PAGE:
Define your goals
You can’t reach the finish line if you don’t know when you’re there. If you’ve hit a weight loss plateau, there’s a chance that you’re already at a healthy weight or don’t have an actual plan to reach your goal.
“If you start a new exercise routine with your personal mission something along the lines of ‘getting in shape’ and not much else, it’s time to go back to the metaphorical drawing board. That’s too broad,” Cox says.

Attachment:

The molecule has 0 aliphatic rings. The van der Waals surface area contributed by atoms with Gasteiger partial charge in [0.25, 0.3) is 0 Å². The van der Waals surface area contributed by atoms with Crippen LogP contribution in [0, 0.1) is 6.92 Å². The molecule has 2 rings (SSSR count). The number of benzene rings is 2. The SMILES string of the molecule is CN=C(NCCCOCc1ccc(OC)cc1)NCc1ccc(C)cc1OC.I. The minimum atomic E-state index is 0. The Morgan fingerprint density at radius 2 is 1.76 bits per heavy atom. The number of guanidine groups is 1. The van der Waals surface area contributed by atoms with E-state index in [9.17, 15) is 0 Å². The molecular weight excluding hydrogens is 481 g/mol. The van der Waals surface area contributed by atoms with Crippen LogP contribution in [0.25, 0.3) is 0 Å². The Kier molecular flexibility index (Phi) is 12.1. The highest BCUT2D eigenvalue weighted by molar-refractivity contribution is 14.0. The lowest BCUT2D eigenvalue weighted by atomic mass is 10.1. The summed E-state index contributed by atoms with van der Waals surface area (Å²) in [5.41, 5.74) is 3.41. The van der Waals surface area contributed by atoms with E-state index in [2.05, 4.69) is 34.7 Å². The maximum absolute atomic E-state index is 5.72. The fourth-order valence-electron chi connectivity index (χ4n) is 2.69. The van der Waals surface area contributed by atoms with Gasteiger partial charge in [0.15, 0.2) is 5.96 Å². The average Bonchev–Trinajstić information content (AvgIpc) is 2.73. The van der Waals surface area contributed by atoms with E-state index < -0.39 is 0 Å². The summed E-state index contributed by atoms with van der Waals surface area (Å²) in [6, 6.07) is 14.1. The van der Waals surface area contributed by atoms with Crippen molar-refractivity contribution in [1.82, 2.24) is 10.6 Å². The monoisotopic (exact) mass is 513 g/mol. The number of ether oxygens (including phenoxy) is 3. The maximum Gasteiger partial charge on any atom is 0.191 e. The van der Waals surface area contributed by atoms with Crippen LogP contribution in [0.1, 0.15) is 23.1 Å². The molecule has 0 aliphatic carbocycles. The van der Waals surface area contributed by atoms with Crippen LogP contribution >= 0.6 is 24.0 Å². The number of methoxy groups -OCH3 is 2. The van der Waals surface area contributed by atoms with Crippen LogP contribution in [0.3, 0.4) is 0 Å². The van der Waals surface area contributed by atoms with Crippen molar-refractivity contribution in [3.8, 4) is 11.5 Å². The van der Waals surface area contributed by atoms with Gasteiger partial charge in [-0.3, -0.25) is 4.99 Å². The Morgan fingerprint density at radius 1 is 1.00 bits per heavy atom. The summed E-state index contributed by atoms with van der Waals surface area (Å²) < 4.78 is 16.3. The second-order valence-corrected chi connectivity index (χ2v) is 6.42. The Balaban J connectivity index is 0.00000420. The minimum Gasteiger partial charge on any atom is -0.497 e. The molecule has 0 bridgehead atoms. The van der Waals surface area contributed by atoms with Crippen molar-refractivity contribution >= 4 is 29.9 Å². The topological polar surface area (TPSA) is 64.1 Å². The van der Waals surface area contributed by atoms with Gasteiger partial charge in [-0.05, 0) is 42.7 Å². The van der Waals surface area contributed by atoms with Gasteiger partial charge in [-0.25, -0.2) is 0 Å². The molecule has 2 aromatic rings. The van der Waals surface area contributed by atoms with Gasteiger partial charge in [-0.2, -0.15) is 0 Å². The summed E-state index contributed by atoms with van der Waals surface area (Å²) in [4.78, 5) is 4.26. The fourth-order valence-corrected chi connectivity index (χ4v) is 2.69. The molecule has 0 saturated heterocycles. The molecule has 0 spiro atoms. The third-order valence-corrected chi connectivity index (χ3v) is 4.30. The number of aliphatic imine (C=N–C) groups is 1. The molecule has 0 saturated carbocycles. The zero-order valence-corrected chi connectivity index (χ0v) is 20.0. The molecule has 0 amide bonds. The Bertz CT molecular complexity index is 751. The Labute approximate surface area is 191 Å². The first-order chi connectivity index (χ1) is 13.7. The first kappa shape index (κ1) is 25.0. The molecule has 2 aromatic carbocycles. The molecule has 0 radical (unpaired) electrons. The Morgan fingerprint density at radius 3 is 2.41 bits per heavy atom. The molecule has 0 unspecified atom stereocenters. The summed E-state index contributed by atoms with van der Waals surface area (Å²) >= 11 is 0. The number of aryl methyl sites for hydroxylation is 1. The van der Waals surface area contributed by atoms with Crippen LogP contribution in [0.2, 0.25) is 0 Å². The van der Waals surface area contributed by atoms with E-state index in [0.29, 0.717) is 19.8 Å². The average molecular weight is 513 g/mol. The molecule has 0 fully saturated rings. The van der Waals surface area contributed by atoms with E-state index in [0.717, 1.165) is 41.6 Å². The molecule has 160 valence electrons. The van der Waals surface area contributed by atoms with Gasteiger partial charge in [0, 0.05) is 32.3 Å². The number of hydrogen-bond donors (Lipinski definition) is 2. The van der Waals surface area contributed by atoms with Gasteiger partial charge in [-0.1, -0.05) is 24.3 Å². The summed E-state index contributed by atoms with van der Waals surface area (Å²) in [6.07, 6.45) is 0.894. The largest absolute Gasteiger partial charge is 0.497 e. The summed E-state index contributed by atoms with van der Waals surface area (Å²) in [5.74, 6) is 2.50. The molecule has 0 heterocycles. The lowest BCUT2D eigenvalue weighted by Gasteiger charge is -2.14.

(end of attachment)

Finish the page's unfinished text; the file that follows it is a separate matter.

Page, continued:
Instead, set a SMART goal. One that’s specific, measurable, attainable, relevant and time-bound. “I want to lose 10 pounds before July 1 and will do action steps X, Y and Z to get there” is one example. Select your end game, then write it down.
If you need inspiration about how to do this—and what’s possible when you follow through— check out the National Weight Control Registry website, says Hyman.
“The registry consists of people who have lost at least 30 pounds and kept it off at least a year. You can read about success stories and research findings, including that 78 percent of members eat breakfast daily and 90 percent exercise an average of one hour per day,” she says.